Used by world leaders and regular citizens alike, Twitter is a social media platform that has undeniably transformed the way that humans interact. While this may seem hyperbolic, Twitter has created a language - initially in 140 characters or less - that has defined digital, person-to-person interactions more so than any other platform that came before.
The brainchild of programmers Jack Dorsey (@Jack), Evan Williams (@Ev) and Biz Stone (@Biz), the dictionary definition of twitter is "a short burst of inconsequential information"; tweets serving as the platform’s information vessel.
Defined more as “micro-blogging” with its now-280 character limit, Twitter boasts over 313 million monthly users, making it one of the “Big 3” social networks alongside Facebook and Instagram. A useful platform for both B2C and B2B communications, those millions of users send 6,000 tweets per second—resulting in more than half a billion per day—and are three times more likely than Facebook users to follow a brand.
As with any social media platform, Twitter has an ever-changing algorithm that is modified frequently to suit the needs of its users. Currently, the Twitter timeline consists of three main sections: Ranked tweets, “in case you missed it”, and remaining tweets in reverse-chronological order. To determine how tweets are separated into these three categories in your feed, Twitter will look at the following:
Given these guidelines, it’s best to identify your objectives and set your strategy before sending off a barrage of likes and retweets. Develop an outline of what your target audience wants, and know who your target persona is, exactly. What are they liking? Who are they following? What drives their interaction on Twitter?
If you’re late to the Twitter game, or are not seeing the results you hoped for, we have a few guidelines that will help to boost your traffic and, in turn, boost your sales:
It goes without saying that “internet” language can be fun, but should be left out of any business-related conversation. Develop a distinct brand voice that is easily recognizable to all coming to your page in order to keep them fully engaged.
In addition, use emoticons and emojis sparsely; not all conversation require a smiley face or a thumbs up. Make sure that all your tweets, replies, and retweets are grammatically correct as well. Given that you will be following CEO, CMOs, influencers, and publications that pertain to your industry, the last thing you want is for someone outside of your company to catch a typo.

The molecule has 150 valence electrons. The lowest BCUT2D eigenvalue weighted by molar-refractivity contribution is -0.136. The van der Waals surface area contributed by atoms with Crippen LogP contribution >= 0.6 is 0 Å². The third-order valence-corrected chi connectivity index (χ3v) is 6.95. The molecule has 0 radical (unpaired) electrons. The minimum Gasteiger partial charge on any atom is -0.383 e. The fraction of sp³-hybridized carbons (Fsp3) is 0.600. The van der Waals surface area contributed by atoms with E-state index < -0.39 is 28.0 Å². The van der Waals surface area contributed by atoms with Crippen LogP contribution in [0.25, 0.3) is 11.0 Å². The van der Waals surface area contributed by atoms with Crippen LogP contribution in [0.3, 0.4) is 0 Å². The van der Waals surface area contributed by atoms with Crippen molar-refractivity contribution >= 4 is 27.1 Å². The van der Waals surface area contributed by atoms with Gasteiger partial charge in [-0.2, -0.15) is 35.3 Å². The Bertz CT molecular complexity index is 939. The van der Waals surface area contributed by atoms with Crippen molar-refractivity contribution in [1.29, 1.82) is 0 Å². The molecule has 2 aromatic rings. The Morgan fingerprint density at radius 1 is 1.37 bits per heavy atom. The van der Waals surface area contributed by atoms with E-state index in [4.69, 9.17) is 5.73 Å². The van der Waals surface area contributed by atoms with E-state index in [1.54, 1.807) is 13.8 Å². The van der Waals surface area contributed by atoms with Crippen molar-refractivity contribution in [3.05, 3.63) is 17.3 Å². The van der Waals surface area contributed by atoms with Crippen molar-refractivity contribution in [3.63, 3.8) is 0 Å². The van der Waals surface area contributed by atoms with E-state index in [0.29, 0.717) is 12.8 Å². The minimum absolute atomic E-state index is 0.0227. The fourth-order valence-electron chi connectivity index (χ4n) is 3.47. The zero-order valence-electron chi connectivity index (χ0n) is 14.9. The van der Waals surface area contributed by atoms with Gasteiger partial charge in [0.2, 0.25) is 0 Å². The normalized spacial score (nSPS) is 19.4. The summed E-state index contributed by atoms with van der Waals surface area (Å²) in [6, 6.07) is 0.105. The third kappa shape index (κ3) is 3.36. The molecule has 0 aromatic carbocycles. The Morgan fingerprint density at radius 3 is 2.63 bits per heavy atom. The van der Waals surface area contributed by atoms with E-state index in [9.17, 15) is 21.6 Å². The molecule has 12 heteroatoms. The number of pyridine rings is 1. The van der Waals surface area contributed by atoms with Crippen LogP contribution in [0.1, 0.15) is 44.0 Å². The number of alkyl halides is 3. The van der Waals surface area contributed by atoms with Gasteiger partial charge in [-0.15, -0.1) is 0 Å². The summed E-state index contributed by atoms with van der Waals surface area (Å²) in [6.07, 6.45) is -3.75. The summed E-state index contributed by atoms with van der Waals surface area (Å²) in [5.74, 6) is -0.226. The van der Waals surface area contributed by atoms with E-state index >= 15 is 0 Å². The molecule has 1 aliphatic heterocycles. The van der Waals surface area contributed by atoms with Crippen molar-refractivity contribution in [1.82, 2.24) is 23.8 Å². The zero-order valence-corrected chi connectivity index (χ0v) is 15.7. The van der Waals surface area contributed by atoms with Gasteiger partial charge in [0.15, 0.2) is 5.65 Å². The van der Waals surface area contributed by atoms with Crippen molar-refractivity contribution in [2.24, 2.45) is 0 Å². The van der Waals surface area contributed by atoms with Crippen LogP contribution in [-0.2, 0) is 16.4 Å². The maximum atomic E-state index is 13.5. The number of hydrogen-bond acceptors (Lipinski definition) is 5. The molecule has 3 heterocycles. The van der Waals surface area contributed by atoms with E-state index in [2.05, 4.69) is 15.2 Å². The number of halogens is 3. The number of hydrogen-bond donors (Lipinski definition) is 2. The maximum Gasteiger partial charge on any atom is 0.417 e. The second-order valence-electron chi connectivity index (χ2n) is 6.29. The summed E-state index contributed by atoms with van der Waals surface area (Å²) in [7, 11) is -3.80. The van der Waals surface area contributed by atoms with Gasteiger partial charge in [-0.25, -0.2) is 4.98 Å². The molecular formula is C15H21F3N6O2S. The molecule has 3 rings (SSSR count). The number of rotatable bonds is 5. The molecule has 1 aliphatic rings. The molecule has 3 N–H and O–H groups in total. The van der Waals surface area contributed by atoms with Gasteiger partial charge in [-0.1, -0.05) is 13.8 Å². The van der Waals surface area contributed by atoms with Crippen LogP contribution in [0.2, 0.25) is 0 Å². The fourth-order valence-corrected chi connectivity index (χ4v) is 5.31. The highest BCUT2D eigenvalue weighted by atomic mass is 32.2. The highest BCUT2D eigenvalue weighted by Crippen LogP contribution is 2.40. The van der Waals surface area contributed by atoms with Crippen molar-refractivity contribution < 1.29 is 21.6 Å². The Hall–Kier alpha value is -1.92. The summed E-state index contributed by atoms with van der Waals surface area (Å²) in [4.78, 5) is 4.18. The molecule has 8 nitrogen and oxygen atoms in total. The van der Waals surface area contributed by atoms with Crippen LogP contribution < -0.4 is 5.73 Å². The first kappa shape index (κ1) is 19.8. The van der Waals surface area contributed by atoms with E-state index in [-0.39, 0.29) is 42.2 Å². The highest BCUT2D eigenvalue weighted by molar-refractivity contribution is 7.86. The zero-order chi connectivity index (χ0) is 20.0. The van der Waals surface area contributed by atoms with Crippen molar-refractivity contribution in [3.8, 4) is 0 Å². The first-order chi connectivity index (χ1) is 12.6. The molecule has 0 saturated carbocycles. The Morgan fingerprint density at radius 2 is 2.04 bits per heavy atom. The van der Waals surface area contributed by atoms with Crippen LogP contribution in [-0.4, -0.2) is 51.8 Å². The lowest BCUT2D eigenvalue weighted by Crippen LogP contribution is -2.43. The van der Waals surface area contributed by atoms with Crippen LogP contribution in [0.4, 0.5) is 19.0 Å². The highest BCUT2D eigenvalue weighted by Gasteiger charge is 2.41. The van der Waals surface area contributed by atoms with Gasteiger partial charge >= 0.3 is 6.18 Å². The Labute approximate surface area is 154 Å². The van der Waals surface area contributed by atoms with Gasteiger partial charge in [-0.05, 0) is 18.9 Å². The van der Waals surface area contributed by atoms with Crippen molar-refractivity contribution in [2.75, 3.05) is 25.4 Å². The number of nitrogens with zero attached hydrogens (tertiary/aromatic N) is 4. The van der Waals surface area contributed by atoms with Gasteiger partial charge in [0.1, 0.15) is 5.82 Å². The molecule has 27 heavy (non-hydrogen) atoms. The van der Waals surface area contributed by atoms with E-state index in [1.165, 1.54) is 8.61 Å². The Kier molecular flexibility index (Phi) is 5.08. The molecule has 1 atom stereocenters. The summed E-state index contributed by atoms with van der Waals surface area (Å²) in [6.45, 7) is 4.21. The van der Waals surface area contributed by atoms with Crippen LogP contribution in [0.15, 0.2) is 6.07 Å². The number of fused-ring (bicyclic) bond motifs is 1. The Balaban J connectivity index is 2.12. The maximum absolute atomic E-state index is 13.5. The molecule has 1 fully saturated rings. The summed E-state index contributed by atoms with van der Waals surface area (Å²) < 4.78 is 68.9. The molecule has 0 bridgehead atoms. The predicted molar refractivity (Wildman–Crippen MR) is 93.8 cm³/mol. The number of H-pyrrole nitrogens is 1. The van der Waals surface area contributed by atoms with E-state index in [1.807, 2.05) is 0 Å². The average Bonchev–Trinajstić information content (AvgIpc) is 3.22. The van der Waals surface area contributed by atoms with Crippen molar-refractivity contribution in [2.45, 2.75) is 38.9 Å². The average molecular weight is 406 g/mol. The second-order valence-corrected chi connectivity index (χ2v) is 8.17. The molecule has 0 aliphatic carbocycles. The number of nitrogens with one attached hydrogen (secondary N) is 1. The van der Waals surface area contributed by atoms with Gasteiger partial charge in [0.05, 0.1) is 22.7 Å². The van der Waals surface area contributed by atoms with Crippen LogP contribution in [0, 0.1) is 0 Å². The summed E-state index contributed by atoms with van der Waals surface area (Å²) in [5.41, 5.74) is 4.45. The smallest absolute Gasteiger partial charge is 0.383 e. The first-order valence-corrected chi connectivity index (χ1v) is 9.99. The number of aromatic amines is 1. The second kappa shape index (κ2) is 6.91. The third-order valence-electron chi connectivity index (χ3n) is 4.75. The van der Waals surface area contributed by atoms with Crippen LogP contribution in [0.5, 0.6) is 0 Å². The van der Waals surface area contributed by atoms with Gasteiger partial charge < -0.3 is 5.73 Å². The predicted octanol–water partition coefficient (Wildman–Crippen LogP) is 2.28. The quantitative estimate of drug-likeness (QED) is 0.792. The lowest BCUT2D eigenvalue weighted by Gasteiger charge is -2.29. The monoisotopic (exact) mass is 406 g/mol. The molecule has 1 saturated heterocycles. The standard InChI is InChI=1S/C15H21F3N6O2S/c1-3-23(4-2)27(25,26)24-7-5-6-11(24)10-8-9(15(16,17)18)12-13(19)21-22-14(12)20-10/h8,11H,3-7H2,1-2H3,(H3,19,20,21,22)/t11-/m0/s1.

Here’s an example of how the formerly-stodgy @MerriamWebster has developed a smart voice that has garnered over 650,000 followers:
With an abundance of users online everyday, it becomes increasingly difficult to stand out from the pack. Getting verified (otherwise known as the blue check-mark to the right side of your name) is a great way to establish your brand as one of importance. Another way to highlight your credentials without being overbearing is by listing your various companies, endeavours, or accomplishments in your bio along with your website. Here’s an example of Guy Kawasaki and Kim Garst’s personal Twitter accounts below:
Another way to demonstrate your expertise is by creating and joining groups and forums. Much like LinkedIn’s groups feature, Twitter users can participate in lively discussions and contribute to conversations that extend beyond the Twitter verse. And one rule of thumb when it comes to Twitter: respond in a timely manner. This shows that you are open and available to communication.
While it’s tempting to tweet a cute GIF or zippy one-liner in place of a thought-out tweet, make sure that you are always putting out quality content that’s in line with your brand’s vision. Beyond creating a content calendar, stay up-to-date on any information that pertains to your industry. Retweet any credible sources that will heighten your page in some way. Link any of your blogs, articles, and tweet mentions to major sites or publications for maximum reach.